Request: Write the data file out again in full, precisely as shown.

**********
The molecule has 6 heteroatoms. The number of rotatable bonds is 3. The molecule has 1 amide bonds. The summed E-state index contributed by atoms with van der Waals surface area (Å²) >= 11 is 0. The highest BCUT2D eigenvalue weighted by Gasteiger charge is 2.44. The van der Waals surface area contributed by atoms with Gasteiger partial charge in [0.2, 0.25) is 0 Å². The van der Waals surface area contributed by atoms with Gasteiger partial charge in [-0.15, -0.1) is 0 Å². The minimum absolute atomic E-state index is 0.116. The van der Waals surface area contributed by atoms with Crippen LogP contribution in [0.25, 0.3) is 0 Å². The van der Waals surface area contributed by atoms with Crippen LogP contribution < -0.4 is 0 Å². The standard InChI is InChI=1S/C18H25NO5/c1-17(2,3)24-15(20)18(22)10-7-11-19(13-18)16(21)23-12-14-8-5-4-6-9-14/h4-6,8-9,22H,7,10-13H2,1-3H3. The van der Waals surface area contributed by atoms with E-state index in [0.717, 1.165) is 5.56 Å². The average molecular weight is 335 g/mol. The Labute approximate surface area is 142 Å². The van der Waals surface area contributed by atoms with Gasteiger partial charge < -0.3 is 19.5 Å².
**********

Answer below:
The molecule has 6 heteroatoms. The number of rotatable bonds is 3. The molecule has 1 amide bonds. The summed E-state index contributed by atoms with van der Waals surface area (Å²) >= 11 is 0. The highest BCUT2D eigenvalue weighted by Gasteiger charge is 2.44. The van der Waals surface area contributed by atoms with Gasteiger partial charge in [0.2, 0.25) is 0 Å². The van der Waals surface area contributed by atoms with Gasteiger partial charge in [-0.15, -0.1) is 0 Å². The minimum absolute atomic E-state index is 0.116. The van der Waals surface area contributed by atoms with Crippen LogP contribution in [0.25, 0.3) is 0 Å². The van der Waals surface area contributed by atoms with Crippen LogP contribution < -0.4 is 0 Å². The standard InChI is InChI=1S/C18H25NO5/c1-17(2,3)24-15(20)18(22)10-7-11-19(13-18)16(21)23-12-14-8-5-4-6-9-14/h4-6,8-9,22H,7,10-13H2,1-3H3. The van der Waals surface area contributed by atoms with E-state index in [0.717, 1.165) is 5.56 Å². The average molecular weight is 335 g/mol. The Labute approximate surface area is 142 Å². The van der Waals surface area contributed by atoms with Gasteiger partial charge < -0.3 is 19.5 Å².